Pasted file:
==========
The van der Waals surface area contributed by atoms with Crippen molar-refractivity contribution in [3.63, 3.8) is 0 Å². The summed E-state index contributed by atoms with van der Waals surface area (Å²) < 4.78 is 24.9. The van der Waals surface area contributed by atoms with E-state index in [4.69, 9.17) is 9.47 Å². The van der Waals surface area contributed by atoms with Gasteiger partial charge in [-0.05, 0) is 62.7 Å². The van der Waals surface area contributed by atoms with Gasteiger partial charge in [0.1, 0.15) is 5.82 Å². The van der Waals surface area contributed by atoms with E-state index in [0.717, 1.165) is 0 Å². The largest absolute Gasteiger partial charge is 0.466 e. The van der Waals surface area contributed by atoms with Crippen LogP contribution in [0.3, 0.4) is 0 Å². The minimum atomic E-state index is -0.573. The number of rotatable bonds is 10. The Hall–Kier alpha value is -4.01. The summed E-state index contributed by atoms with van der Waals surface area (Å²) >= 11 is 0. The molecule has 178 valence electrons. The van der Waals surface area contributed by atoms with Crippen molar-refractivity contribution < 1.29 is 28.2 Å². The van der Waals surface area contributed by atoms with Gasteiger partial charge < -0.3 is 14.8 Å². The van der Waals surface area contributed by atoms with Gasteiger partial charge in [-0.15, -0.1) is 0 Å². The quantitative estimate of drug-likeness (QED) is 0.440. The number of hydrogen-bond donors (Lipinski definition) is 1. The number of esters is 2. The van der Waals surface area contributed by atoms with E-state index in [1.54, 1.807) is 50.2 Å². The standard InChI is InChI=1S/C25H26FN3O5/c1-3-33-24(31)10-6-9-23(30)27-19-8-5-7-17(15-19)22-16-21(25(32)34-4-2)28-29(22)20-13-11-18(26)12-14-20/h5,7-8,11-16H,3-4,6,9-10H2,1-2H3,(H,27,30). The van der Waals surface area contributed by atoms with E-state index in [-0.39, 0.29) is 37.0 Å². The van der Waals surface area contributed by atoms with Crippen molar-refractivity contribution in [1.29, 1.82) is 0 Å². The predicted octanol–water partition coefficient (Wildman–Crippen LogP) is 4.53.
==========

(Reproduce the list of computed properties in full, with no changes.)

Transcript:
The van der Waals surface area contributed by atoms with Crippen molar-refractivity contribution in [3.63, 3.8) is 0 Å². The summed E-state index contributed by atoms with van der Waals surface area (Å²) < 4.78 is 24.9. The van der Waals surface area contributed by atoms with E-state index in [4.69, 9.17) is 9.47 Å². The van der Waals surface area contributed by atoms with Gasteiger partial charge in [-0.05, 0) is 62.7 Å². The van der Waals surface area contributed by atoms with Gasteiger partial charge in [0.1, 0.15) is 5.82 Å². The van der Waals surface area contributed by atoms with E-state index in [0.717, 1.165) is 0 Å². The largest absolute Gasteiger partial charge is 0.466 e. The van der Waals surface area contributed by atoms with Crippen LogP contribution in [0.3, 0.4) is 0 Å². The minimum atomic E-state index is -0.573. The number of rotatable bonds is 10. The Hall–Kier alpha value is -4.01. The summed E-state index contributed by atoms with van der Waals surface area (Å²) >= 11 is 0. The molecule has 178 valence electrons. The van der Waals surface area contributed by atoms with Crippen molar-refractivity contribution < 1.29 is 28.2 Å². The van der Waals surface area contributed by atoms with Gasteiger partial charge < -0.3 is 14.8 Å². The van der Waals surface area contributed by atoms with Gasteiger partial charge in [-0.15, -0.1) is 0 Å². The quantitative estimate of drug-likeness (QED) is 0.440. The number of hydrogen-bond donors (Lipinski definition) is 1. The number of esters is 2. The van der Waals surface area contributed by atoms with E-state index in [1.54, 1.807) is 50.2 Å². The standard InChI is InChI=1S/C25H26FN3O5/c1-3-33-24(31)10-6-9-23(30)27-19-8-5-7-17(15-19)22-16-21(25(32)34-4-2)28-29(22)20-13-11-18(26)12-14-20/h5,7-8,11-16H,3-4,6,9-10H2,1-2H3,(H,27,30). The van der Waals surface area contributed by atoms with E-state index in [-0.39, 0.29) is 37.0 Å². The van der Waals surface area contributed by atoms with Crippen molar-refractivity contribution in [1.29, 1.82) is 0 Å². The predicted octanol–water partition coefficient (Wildman–Crippen LogP) is 4.53.